Franchising Could Be the Secret to Reaping the Rewards of a Down Economy. Here Are 5 Reasons Why. Recession and inflation are leading to benefits for franchisees.

By Dan Rowe

entrepreneur daily

This story appears in the June 2023 issue of Start Up.

Ground Picture | Shutterstock

There's no denying it: Times are tough. Inflation is up. The economy could be on the verge of a recession. But where other franchisees see disaster, you should see opportunity.

The economy is cyclical. What has gone down will go up — which means that if you have the means to buy a franchise during a downturn, when prices are low, you can reap big rewards in the future. Whether you currently have a franchise or are considering becoming a franchisee, here are five reasons to be bullish even now.

1. Real estate

During challenging times, businesses go under. This leads to real estate opportunities on three fronts. First, there are more physical spaces open for conversions, which can cost hundreds of thousands of dollars less than a new build-out. Plus, in a down market, landlords tend to be in a negotiating mood. And finally, for a developer to continue to get funding, their current properties need to maintain a certain occupancy level. All of this means that now is the time for both new franchisees and franchisees with existing leases to negotiate concessions and better terms.

Related: Thinking of Buying a Franchise? These Four Industries Are Flaming Hot Right Now

2. Labor

In 2021, 47.8 million workers quit their jobs, with accommodation and food service workers leading the exodus with a 6.9% quit rate. During a recession, workers seek security and are historically less likely to leave a job. That may help slow the revolving staff door that restaurateurs and many other employers have struggled with over the past two years. And as other businesses close, now is the time to find top talent looking for a new opportunity.

3. Food costs

This one is also especially important for restaurateurs. Since the pandemic, food costs have skyrocketed. But now there is finally some good news: According to a November report by Maloni Intelligence, wholesale food costs are dropping. In October 2021, a pound of chicken breast was $1.907, and in October 2022, it was $1.177. It goes without saying that lower prices like these make a huge difference for any franchisee's balance sheet.

Related: Preparation Is the Key to Franchise Resales

4. Customer acquisition

During challenging times, the first cost that businesses often cut is marketing — which is exactly the wrong thing to do. This is the time to double down on marketing. It's cheaper to retain a customer than get a new one, and a down economy is the time to market to your existing guests to entice them to come in for new items or special offers.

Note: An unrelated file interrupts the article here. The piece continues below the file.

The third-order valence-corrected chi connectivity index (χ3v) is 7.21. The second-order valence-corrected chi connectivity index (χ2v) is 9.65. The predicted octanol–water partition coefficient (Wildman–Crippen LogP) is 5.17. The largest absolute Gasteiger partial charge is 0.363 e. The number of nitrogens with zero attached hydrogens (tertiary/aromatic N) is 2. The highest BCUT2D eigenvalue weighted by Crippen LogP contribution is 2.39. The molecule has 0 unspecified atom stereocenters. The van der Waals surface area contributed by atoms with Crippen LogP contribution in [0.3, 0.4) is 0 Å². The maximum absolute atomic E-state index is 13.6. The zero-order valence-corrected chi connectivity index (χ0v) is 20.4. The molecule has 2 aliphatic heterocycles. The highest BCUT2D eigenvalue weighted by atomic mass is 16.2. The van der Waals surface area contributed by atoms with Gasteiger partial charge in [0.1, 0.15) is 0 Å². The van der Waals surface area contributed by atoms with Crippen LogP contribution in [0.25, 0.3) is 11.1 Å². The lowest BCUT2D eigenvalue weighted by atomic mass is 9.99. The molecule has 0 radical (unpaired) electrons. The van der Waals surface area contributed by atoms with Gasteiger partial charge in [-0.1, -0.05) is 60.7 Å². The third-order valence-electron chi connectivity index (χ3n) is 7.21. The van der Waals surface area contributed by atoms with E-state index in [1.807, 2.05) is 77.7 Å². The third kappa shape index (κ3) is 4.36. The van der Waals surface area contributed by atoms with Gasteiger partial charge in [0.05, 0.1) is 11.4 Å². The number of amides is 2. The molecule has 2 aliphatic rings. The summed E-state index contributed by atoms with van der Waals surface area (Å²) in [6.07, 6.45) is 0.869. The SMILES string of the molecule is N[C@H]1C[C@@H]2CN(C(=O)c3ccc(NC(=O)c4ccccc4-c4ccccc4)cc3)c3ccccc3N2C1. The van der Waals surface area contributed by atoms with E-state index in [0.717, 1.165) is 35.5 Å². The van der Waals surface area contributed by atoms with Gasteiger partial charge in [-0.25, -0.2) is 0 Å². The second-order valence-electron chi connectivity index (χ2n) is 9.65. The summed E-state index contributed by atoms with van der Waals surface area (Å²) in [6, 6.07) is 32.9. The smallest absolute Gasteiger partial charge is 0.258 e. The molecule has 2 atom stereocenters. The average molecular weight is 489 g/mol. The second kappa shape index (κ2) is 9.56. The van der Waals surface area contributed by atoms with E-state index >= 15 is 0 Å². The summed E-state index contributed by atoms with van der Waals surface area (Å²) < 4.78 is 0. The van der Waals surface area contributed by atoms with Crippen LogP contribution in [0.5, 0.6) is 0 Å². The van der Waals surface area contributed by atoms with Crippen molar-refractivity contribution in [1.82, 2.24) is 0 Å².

When competitors go out of business, capitalize by turning their customers into yours. Create a competitor campaign in Google Ads using their keywords and URLs, and direct their customers to a landing page offering a targeted promotion. Advertise on social media using location and demographic filters. Monitor the competitor's social accounts and respond to posts suggesting your business as an alternative for consumers.

5. Vendor relations

While supply chain issues continue, a down economy means vendors are more cognizant of keeping their existing customers. Now is the time to strengthen relationships with suppliers and negotiate better rates. During the pandemic, businesses that had strong relationships with vendors were better able to manage supply chain disruptions because they knew in advance that they were coming. The same should prove true in a recession.

No matter what the economy is doing, savvy entrepreneurs can make money, and franchising is one of the safest ways to do it. Historically, the average S&P 500 stock market return is about 10% per year. Multi-unit restaurant franchisees can easily have a 40% to 50% return on investment a year. The key right now is to manage cash flow, capitalize on opportunities, and get ready to reap the rewards when the economic cycle returns to a bull market.

Related: A Billionaire Who Operates More Than 2,400 Franchises Knows These Types of Franchisees Make the Most Money

Dan Rowe

Entrepreneur Leadership Network® Contributor

Founder & CEO of Fransmart

For 20 years, Dan Rowe has grown emerging brands like Five Guys and The Halal Guys from concepts to international sensations through franchising. Fransmart's current portfolio includes fast-growing concepts like Duff's CakeMix, JARS, Rise, Taffer's Tavern, The Halal Guys and more.

Want to be an Entrepreneur Leadership Network contributor? Apply now to join.

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